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Randall Grahm's Terroirism

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By Malcolm Jolley


Randall Grahm leans up against his alchemy. Photo: Alex Kraus.

Randall Grahm is redeeming himself one wine at a time. Ten years ago, as founder and "President-For-Life" of Bonny Doon Vineyards he was California's rebel king of the Central Coast. As he explained, "I could get a table in any Bay Area restaurant I wanted, which was cool, but if I died I would have been remembered a great wine marketer, which would have been very unsatisfactory, even though I would be dead." The last thought is pure Grahm, who breezed through Toronto recently for a sold out appearance at Hart House's Wine Series, which seemed to be as populated by local winemakers and sommeliers as a smaller "trade" tasting was earlier in the day. Ponytailed and forever in blue jeans, Grahm is cool calm and collected, but also having fun, telling his story and imaging the wines he has yet to make.

Grahm is right, he is a great wine marketer, and it's unlikely anyone will forget it. Le Cigare Volant, his breakthrough wine as an original "Rhone Ranger" in the early 80s took its name from an obscure by-law passed in the Marie of Chateau-Neuf-du-Pape that outlawed flying saucers. How much of that was marketing, and how much of that was just good natured fun, is hard to tell. I doubt Randall Grahm could or will ever stop marketing, because he's not really. He's making really, really interesting and delicious wine.

About five years ago, Grahm sold off his bigger selling consumer brands (Cardinal Zin, Big House) and spun his Pacific Rim wineries in Oregon and Washington state into a wholly independent company, so he could concentrate on making wine. Or rather, so he could concentrate on making Terroir Wine. "The world," Grahm admonishes his audience, "does not need another industrial wine." And there is nothing remotely massed produced about what he's putting into bottle. He has embraced biodynamism, the slightly loopy / moon-phased all natural growing and wine making philosophy. He will not irrigate. And he seeks to make wine with "life force".

Life force, as Grahm explains, refers to the ability of a wine to resist oxidisation, or in less wine-geeky terms, go off. A bottle of great vin de terroir he maintains can be opened and drawn upon for days. How does this happen? By using natural yeasts to ferment, by keeping wines "on the lees", which means in contact with the skins and things that are pressed to make the must (aka juice) that becomes wine. All of this could be risky business. Could be that a wine won't work. But Grahm's been making wine since 1981, so he knows a thing or two.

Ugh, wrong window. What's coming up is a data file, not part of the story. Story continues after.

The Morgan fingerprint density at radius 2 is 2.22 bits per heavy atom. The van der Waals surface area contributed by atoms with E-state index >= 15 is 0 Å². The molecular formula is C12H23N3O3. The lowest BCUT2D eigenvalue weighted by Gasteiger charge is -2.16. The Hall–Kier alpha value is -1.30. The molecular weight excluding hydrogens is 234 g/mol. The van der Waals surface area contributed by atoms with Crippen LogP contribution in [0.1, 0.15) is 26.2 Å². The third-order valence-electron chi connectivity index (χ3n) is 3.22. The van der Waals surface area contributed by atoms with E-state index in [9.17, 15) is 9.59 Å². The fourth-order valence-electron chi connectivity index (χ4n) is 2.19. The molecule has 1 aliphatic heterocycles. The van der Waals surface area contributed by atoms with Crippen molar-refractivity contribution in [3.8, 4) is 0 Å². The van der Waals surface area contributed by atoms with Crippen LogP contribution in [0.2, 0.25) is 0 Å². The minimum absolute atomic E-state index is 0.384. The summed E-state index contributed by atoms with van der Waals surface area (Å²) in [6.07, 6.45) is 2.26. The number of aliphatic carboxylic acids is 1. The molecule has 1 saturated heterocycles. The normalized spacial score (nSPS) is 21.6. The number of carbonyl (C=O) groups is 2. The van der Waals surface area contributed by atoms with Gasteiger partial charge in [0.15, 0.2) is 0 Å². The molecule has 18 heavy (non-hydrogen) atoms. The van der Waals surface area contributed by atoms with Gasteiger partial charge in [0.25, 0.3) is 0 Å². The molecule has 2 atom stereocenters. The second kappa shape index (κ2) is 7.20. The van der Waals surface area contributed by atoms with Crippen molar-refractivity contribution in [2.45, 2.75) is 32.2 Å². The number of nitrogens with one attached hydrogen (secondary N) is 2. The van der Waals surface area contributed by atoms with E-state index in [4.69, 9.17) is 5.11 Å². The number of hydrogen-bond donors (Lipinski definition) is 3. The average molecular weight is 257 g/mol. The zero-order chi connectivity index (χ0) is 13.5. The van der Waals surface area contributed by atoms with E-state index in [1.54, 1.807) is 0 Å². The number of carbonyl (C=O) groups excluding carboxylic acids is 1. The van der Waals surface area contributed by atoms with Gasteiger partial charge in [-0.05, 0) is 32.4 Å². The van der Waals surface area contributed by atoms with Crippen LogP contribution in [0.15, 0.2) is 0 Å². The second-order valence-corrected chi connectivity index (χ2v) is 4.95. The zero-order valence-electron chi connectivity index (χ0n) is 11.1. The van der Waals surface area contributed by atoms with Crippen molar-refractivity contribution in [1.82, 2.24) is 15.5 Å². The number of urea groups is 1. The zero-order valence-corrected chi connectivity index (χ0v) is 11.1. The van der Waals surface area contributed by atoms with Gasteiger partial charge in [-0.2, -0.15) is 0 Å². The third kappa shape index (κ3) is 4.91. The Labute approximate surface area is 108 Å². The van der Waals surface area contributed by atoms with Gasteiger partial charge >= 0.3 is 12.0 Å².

Randall Grahm went from the University of California at Santa Cruz (which in Bonny Doon literature is named, after its an acronym, "Uncle Charlie's Summer Camp")* to a job in Beverly Hills wine shop, which led to a quick education is wonderful wine and a longing t make it. From 1981 to 1994 he did just that at Bonny Doon, a piece of property he bought just north of Santa Cruz. Sadly the original vineyard was destroyed by a blight, but not before Grahm abandoned his quest to make The Great American Pinot Noir ("impossible in California", he now says) and fell under the charms of the great Berkeley ambassador of Southern French wine in America, Kermit Lynch. From there he became a "Rhone Ranger" and replanted his PN with Syrah, Grenache and all those varietals which now seem run of the mill west of Marseille, but 25 years ago were strange, exotic and thought to be doomed to fail.

Once he had planted and/or grafted the Rhone varietals, there was no stopping him and the Italians (Sangiovese, Nebbiolo, and so on) soon followed. Then Spanish, and so on. For Grahm it's about the terroir first: what does this piece of land want? And now, since his "mid-life crisis", he grows all his grapes. He has to, growers wouldn't risk growing weird ones: "what if you die?" they said, "no one else will buy these." So, on a vineyard near the Salinas River, which is naturally saline, he grows Albarino, because in Galacia in Spain those vineyards are whipped by salty Atlantic winds. It works.

Randall Grahm describes his life as an "ongoing performance art in a constant state of becoming." If it's possible for a man to be simultaneously at peace with himself and terribly restless, I guess he is. I believe him whne he says he wants to be remembered for his wine, and in several quick meetings during the day and evening he is kind and generous with his time. There is surely more to come.
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*UC Santa Cruz was designed by then Governor Ronald Reagan's administration to be scattered campus in the coastal woods so there wouldn't be a central square to protest in. It has since attracted students who enjoy the, um, contemplative life.



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